Bastian Fox Phelan, member of Still Fierce
I started growing my beard in December 2009 when I first moved away from my family home to a new city. The beard began as a moustache, which was no stranger to my face, having come and gone over the years.
The beard, however, was new. Not because it hadn’t been possible, but because I had been keeping it at bay for 10 years. It began as stubble – I had been shaving my face for several months in between laser hair removal.
As I grew increasingly frustrated with the painful, expensive process that yielded poor results, I realised that there was an option that was never offered to me: rather than finding new ways of removing the hair that grew on my face, I could live as a hirsute person and build a hairy identity.
But my desire for autonomy was clouded by fears of how others would respond to my facial hair. Would they see me as a bearded lady? As a trans man? As a cisgender teenage boy? As a freak?
How should I act in order to fit these categories? Which category did I fit? I knew that growing my beard – let alone talking and writing about my beard – was radical. As the stubble became more than a shadow I began to transgress the gender binary.
Throughout the summer I let my beard grow. I monitored its progress daily: at one month it was a sparse line of dark hairs along my jaw line, mostly concentrated on the underside of my chin, with a few hairs straggling down my neck like disaffected youth on a school trip.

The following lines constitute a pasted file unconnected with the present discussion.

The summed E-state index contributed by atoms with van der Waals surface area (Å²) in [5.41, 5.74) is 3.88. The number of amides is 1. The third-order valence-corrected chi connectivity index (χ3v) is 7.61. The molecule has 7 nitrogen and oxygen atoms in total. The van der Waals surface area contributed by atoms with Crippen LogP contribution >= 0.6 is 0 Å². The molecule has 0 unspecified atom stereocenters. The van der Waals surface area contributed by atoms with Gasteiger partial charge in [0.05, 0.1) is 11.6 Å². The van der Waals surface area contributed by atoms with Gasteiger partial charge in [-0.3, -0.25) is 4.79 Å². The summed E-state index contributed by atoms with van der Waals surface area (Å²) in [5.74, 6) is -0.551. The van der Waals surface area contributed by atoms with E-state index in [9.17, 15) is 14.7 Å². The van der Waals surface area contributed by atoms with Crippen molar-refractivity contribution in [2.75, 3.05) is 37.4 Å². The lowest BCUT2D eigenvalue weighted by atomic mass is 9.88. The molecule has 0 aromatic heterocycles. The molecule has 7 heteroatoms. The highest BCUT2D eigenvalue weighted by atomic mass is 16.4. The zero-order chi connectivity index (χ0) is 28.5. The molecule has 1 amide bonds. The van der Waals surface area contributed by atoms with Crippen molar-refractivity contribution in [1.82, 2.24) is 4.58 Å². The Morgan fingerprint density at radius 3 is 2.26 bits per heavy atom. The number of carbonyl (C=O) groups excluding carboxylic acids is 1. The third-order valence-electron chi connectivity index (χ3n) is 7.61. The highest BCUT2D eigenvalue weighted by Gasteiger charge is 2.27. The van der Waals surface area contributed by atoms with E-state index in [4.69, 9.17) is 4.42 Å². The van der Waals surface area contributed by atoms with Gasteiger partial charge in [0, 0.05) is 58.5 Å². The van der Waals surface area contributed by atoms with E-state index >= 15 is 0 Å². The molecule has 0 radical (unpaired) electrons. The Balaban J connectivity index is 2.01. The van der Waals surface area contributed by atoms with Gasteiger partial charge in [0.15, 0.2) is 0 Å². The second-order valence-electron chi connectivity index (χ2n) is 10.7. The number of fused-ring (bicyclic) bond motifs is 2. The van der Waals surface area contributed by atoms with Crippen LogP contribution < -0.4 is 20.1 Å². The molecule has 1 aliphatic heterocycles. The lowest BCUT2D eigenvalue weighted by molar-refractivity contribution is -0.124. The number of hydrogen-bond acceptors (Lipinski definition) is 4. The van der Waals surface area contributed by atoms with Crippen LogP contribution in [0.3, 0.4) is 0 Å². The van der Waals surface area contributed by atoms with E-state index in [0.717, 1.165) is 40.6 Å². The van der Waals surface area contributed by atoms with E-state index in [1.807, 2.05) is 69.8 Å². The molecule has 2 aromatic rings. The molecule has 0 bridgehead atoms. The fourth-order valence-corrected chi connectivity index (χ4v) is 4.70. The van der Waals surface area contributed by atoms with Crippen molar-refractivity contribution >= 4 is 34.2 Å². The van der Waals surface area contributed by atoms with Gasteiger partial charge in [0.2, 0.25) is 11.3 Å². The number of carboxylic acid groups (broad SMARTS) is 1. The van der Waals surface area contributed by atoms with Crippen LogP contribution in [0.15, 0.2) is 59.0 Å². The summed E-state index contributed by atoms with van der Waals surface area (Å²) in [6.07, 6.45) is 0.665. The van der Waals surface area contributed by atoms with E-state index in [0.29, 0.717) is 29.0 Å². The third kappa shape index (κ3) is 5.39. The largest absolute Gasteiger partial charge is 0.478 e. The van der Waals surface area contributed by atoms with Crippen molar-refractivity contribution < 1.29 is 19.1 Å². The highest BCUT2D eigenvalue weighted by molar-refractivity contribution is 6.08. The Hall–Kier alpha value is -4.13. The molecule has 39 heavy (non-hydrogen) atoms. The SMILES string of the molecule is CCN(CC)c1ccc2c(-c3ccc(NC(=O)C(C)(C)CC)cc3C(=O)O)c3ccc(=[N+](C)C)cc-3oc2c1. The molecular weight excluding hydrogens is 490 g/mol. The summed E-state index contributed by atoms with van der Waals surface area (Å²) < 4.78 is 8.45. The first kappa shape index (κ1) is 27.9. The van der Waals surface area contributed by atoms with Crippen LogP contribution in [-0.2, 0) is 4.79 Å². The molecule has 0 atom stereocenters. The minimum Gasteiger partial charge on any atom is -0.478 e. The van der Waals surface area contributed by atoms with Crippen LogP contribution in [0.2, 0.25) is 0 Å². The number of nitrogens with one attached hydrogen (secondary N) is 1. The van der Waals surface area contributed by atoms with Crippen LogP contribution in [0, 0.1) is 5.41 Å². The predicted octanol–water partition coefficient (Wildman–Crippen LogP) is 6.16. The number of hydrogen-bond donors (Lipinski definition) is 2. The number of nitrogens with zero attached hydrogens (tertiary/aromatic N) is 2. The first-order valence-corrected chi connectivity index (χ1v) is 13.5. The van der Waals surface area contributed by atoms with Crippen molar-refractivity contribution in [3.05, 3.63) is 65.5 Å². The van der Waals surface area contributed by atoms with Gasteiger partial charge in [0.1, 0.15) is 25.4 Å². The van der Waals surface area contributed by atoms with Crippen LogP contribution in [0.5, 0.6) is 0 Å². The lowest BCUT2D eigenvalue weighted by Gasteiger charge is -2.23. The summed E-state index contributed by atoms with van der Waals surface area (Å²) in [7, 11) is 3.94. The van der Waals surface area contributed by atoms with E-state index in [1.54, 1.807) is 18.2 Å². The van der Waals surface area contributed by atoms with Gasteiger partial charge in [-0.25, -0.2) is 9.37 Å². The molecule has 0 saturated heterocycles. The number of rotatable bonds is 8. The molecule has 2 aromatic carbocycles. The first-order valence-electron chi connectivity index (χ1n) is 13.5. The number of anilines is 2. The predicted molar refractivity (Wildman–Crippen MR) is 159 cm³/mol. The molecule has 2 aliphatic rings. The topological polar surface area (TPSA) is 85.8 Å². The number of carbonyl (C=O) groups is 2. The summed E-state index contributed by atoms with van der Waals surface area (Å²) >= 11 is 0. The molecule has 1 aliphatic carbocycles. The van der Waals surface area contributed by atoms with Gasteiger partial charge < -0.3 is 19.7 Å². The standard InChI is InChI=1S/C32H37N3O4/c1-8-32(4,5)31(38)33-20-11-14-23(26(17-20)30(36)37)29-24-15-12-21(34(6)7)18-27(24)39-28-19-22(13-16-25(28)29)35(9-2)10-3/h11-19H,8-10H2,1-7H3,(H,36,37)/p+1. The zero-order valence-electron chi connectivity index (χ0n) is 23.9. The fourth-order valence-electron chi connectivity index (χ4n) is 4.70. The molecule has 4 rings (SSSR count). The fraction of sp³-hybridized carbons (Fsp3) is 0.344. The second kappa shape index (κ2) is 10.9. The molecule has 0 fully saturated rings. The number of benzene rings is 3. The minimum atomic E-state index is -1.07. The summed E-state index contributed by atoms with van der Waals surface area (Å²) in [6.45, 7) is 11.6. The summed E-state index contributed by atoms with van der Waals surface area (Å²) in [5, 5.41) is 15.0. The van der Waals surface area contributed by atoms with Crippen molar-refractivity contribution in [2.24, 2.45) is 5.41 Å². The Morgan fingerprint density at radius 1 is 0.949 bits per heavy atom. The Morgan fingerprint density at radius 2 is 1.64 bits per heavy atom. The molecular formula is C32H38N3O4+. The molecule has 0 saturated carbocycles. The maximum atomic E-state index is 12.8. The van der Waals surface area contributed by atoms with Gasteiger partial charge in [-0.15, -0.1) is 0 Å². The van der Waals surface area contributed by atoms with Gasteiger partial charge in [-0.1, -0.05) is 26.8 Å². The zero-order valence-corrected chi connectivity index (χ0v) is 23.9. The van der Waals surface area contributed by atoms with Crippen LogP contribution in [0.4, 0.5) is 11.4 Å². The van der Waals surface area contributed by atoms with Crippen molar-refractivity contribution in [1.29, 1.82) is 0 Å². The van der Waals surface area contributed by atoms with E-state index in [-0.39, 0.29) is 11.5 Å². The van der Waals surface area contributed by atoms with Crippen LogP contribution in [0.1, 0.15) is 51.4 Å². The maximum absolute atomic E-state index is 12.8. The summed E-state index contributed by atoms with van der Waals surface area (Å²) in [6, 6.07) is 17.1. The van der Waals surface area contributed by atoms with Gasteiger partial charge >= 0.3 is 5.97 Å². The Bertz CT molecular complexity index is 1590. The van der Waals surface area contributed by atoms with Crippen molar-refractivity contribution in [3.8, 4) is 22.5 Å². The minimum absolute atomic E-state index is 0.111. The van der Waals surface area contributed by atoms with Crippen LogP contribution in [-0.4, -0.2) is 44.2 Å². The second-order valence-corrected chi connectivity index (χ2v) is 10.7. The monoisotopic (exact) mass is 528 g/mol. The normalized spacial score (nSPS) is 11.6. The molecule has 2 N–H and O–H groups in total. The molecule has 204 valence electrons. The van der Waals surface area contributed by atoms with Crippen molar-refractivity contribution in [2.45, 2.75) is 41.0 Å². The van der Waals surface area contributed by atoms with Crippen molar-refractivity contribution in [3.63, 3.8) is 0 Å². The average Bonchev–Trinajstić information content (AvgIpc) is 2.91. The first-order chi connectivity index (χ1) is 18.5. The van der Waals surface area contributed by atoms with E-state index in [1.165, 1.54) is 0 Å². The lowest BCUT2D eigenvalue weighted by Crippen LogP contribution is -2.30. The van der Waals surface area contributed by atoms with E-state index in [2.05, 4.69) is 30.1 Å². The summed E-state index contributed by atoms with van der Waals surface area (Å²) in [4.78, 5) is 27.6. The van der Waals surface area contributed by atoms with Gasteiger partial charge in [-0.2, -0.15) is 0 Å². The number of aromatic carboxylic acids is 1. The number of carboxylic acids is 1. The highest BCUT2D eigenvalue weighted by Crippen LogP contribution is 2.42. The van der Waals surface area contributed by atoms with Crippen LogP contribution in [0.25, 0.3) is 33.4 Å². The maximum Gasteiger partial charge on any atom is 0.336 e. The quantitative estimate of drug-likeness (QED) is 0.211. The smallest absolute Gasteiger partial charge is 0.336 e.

As the weeks passed and the hairs grew longer and more abundant I noticed a great deal of variation: the hairs were black, gold, red, sometimes starting blond and growing darker towards the tip; some hairs were straight, others curly, some fine and others thick and wiry.
There’s one hair that comes and goes on the left hand side of my moustache – it’s huge, curly, thick and red and sometimes I play with it until it drives me crazy. I wish that my entire moustache were made up of these hairs – I would buy a hot air balloon and become an adventurist.
But at five months, my beard is not dissimilar to a teen boy’s beard: it has accumulated on my lower chin and neck, it is light, curly, unevenly distributed – you could call it ‘bum fluff.’
In January 2010 I wrote a zine called Ladybeard – a month after I started growing my beard. At the time I still identified as a woman, albeit a woman that didn’t fit – a different woman. The decision to grow my beard in the first place was tied into a long, confusing process of questioning my gender identity (and as a related matter, my sexuality).